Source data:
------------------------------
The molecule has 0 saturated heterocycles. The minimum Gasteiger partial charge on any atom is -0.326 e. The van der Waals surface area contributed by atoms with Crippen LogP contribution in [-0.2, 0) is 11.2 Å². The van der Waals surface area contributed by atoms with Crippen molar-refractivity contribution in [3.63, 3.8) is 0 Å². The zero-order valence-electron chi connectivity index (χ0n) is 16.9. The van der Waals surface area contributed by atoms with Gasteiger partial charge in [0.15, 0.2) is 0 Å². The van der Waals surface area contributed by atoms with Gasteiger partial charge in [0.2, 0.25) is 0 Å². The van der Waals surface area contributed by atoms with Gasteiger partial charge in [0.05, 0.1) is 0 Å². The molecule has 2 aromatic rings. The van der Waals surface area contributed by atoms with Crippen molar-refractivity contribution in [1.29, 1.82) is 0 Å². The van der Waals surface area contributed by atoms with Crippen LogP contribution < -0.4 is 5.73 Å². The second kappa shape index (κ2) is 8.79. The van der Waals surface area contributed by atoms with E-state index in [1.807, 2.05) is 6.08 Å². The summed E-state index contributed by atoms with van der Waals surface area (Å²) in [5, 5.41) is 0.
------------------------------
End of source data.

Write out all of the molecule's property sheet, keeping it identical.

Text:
The molecule has 0 saturated heterocycles. The minimum Gasteiger partial charge on any atom is -0.326 e. The van der Waals surface area contributed by atoms with Crippen LogP contribution in [-0.2, 0) is 11.2 Å². The van der Waals surface area contributed by atoms with Crippen molar-refractivity contribution in [3.63, 3.8) is 0 Å². The zero-order valence-electron chi connectivity index (χ0n) is 16.9. The van der Waals surface area contributed by atoms with Gasteiger partial charge in [0.15, 0.2) is 0 Å². The van der Waals surface area contributed by atoms with Gasteiger partial charge in [0.2, 0.25) is 0 Å². The van der Waals surface area contributed by atoms with Gasteiger partial charge in [0.05, 0.1) is 0 Å². The molecule has 2 aromatic rings. The van der Waals surface area contributed by atoms with Crippen molar-refractivity contribution in [1.29, 1.82) is 0 Å². The van der Waals surface area contributed by atoms with Crippen LogP contribution < -0.4 is 5.73 Å². The second kappa shape index (κ2) is 8.79. The van der Waals surface area contributed by atoms with E-state index in [1.807, 2.05) is 6.08 Å². The summed E-state index contributed by atoms with van der Waals surface area (Å²) in [5, 5.41) is 0.